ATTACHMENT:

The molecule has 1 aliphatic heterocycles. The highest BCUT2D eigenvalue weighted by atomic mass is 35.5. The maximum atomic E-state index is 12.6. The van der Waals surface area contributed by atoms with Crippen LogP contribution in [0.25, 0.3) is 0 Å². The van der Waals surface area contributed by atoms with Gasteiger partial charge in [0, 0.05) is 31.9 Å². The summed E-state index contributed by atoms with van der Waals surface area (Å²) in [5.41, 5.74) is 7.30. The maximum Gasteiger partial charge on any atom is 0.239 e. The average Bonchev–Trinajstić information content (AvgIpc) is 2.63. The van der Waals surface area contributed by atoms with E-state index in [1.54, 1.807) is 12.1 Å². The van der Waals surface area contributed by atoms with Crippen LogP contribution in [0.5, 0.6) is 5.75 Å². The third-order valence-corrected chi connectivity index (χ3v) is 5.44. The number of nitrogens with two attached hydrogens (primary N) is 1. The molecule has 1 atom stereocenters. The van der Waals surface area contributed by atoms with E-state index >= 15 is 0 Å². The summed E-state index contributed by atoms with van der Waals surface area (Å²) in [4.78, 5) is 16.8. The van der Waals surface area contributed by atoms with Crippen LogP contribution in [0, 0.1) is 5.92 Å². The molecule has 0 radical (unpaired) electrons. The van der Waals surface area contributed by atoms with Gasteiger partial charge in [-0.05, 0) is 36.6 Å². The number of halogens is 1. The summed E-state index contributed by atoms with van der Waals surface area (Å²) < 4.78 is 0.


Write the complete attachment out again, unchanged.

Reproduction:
The molecule has 1 aliphatic heterocycles. The highest BCUT2D eigenvalue weighted by atomic mass is 35.5. The maximum atomic E-state index is 12.6. The van der Waals surface area contributed by atoms with Crippen LogP contribution in [0.25, 0.3) is 0 Å². The van der Waals surface area contributed by atoms with Gasteiger partial charge in [0, 0.05) is 31.9 Å². The summed E-state index contributed by atoms with van der Waals surface area (Å²) in [5.41, 5.74) is 7.30. The maximum Gasteiger partial charge on any atom is 0.239 e. The average Bonchev–Trinajstić information content (AvgIpc) is 2.63. The van der Waals surface area contributed by atoms with E-state index in [1.54, 1.807) is 12.1 Å². The van der Waals surface area contributed by atoms with Crippen LogP contribution in [0.5, 0.6) is 5.75 Å². The third-order valence-corrected chi connectivity index (χ3v) is 5.44. The number of nitrogens with two attached hydrogens (primary N) is 1. The molecule has 1 atom stereocenters. The van der Waals surface area contributed by atoms with E-state index >= 15 is 0 Å². The summed E-state index contributed by atoms with van der Waals surface area (Å²) in [4.78, 5) is 16.8. The van der Waals surface area contributed by atoms with Crippen LogP contribution in [0, 0.1) is 5.92 Å². The molecule has 0 radical (unpaired) electrons. The van der Waals surface area contributed by atoms with Gasteiger partial charge in [-0.05, 0) is 36.6 Å². The number of halogens is 1. The summed E-state index contributed by atoms with van der Waals surface area (Å²) < 4.78 is 0.